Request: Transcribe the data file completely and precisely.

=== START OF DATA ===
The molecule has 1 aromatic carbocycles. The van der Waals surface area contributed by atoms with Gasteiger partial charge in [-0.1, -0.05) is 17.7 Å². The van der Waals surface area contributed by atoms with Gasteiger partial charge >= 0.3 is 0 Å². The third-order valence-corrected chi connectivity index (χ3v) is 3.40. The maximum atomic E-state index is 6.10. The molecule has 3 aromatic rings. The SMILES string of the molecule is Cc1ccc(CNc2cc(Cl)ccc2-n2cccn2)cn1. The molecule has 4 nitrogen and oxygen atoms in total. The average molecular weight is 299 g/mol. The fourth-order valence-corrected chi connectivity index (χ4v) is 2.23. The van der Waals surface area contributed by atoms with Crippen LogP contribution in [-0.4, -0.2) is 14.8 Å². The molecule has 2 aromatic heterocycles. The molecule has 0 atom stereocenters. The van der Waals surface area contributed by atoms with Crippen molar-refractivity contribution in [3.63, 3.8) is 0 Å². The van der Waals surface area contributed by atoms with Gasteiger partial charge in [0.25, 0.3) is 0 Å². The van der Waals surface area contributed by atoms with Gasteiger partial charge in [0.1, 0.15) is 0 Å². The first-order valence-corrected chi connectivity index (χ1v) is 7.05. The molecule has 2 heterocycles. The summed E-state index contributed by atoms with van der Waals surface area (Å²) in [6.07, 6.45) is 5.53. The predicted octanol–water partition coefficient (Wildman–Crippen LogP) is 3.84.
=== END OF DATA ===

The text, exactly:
The molecule has 1 aromatic carbocycles. The van der Waals surface area contributed by atoms with Gasteiger partial charge in [-0.1, -0.05) is 17.7 Å². The van der Waals surface area contributed by atoms with Gasteiger partial charge >= 0.3 is 0 Å². The third-order valence-corrected chi connectivity index (χ3v) is 3.40. The maximum atomic E-state index is 6.10. The molecule has 3 aromatic rings. The SMILES string of the molecule is Cc1ccc(CNc2cc(Cl)ccc2-n2cccn2)cn1. The molecule has 4 nitrogen and oxygen atoms in total. The average molecular weight is 299 g/mol. The fourth-order valence-corrected chi connectivity index (χ4v) is 2.23. The van der Waals surface area contributed by atoms with Crippen LogP contribution in [-0.4, -0.2) is 14.8 Å². The molecule has 2 aromatic heterocycles. The molecule has 0 atom stereocenters. The van der Waals surface area contributed by atoms with Crippen molar-refractivity contribution in [3.63, 3.8) is 0 Å². The van der Waals surface area contributed by atoms with Gasteiger partial charge in [0.25, 0.3) is 0 Å². The van der Waals surface area contributed by atoms with Gasteiger partial charge in [0.1, 0.15) is 0 Å². The first-order valence-corrected chi connectivity index (χ1v) is 7.05. The molecule has 2 heterocycles. The summed E-state index contributed by atoms with van der Waals surface area (Å²) in [6.07, 6.45) is 5.53. The predicted octanol–water partition coefficient (Wildman–Crippen LogP) is 3.84.